The concept of Nature as Culture is extremely relevant as the 21st century’s biotechnological advances prompt renewed consideration of our relationship with nature. Like the courtier’s fondness for small twisted trees, in the West there was a similar phenomenon sometimes referred as the Wunderkammer (or cabinet of curiosities).  These exhibitions were often the beginnings of Natural History Collections, selecting and displaying diverse objects, most of the times marveling at what nature could “do”. Then, there was a separation of what nature does and what humanity does. To this day, the main distinction between Artifice and Nature is still -what is “man-made” and what is “not made”.

I spent the last two years of my life in Japan, allowing myself to deeply immerse into the bonsai world. Despite 14 years of experience with Bonsai, I didn’t really understand the deep footprint that biotechnology has in the creation of Japanese masterpieces until my stay in Japan. The dominant philosophy in western bonsai clubs promotes the respect for the natural shape of the tree, and argues that nature is wiser. In contrast, Japanese Bonsai Masters seek to improve the natural shape of the tree. Ironically, global bonsai enthusiasts look up to Japanese Bonsai because their trees seem “more natural looking”.

The division between Nature and Culture is artificial. Furthermore, the notion of “Nature” is defined by Culture.

The division between Nature and Culture is artificial. The notion of “Nature” is defined by Culture. More than that, through culture (art, science, etc.) we are able to make nature better; because the judgment of quality is man-made, there is no “better” nor moral structure outside of Culture. Bonsai is viewed more “natural” compared to an untouched or undeveloped potted tree because Bonsai are always lush, healthy*, their flowers bloom in time for the exhibitions, and their branches are balanced in strength, so that no weaker parts of the tree die as a consequence of another branch’s vigor, hence these miniature trees are very “alive”.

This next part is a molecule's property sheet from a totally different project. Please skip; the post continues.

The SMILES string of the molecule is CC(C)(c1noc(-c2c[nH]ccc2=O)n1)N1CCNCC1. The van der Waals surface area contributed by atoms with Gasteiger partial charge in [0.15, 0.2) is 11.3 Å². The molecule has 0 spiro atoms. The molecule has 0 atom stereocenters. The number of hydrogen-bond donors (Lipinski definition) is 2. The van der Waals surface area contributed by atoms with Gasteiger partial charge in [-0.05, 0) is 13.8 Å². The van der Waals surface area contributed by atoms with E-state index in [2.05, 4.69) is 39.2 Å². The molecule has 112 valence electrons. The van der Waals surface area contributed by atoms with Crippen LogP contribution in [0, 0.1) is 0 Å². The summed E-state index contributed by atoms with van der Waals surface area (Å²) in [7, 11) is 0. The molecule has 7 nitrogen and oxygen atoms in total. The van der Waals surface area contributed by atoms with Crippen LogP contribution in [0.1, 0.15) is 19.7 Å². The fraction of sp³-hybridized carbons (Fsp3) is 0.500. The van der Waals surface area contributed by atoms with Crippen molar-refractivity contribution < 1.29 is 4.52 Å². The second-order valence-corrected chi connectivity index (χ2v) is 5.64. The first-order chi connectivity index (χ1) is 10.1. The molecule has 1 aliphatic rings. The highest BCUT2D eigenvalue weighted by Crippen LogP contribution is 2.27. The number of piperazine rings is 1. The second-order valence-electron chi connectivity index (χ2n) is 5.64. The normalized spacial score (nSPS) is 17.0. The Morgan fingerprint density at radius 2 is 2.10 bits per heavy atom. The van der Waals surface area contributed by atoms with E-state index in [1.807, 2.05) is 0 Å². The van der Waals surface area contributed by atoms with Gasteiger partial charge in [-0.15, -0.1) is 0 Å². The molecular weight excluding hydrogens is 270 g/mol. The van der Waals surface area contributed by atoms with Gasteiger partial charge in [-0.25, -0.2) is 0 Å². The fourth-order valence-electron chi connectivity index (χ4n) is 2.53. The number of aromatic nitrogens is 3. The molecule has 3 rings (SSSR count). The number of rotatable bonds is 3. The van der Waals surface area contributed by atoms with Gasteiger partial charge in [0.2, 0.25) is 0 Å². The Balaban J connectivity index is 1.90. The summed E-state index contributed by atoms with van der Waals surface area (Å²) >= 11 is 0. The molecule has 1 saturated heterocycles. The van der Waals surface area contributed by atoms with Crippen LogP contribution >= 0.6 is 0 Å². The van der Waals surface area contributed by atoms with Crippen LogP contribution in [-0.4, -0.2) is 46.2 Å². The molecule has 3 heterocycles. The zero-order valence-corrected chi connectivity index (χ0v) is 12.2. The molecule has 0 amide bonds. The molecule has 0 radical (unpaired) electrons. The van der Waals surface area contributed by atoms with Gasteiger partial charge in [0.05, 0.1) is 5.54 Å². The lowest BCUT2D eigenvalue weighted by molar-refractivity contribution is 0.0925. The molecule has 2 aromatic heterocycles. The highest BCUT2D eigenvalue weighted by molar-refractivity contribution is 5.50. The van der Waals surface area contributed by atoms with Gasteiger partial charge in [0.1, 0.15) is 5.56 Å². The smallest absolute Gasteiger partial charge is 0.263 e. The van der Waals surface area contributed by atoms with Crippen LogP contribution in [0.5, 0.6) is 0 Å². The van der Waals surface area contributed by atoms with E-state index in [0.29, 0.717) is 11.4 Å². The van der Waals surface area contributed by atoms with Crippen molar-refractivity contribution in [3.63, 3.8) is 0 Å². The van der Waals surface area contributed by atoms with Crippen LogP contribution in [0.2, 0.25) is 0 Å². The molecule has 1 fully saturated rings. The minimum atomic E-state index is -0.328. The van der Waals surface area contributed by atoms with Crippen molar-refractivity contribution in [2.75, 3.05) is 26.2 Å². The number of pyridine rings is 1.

Is nature ever this symmetrical, this healthy?

Is nature ever this symmetrical, this healthy?

Bonsai is at the same time a man-made artifact and natural organism. These DNA chimeras bridge the division of Nature and Culture. That is why Bonsai belongs to the group of biotechnological endeavors, like color-changing flowers, that set off a necessary discussion on how we apprehend biotechnology in modern society.

At this time it is necessary to re-negotiate our relationship with Nature, with the knowledge that we are part of nature. I consider our action, right or wrong, also natural. I believe the function and purpose of color-changing flowers, Bonsai, and other aesthetic biotechnological endeavors is to breakdown the idea that what we do is separated in a moral (good or bad) or qualitative (better or worse) way to nature, and pave the way for a deeper integration of biotechnology into society.

* The idea that bonsai is weakened to keep them small is false. On the contrary their health is carefully cultivated to keep them alive for long periods of time.

Thank you for speaking with us David! To learn more about David Martinez Moreno and his work, visit http://davidmartinezmoreno.com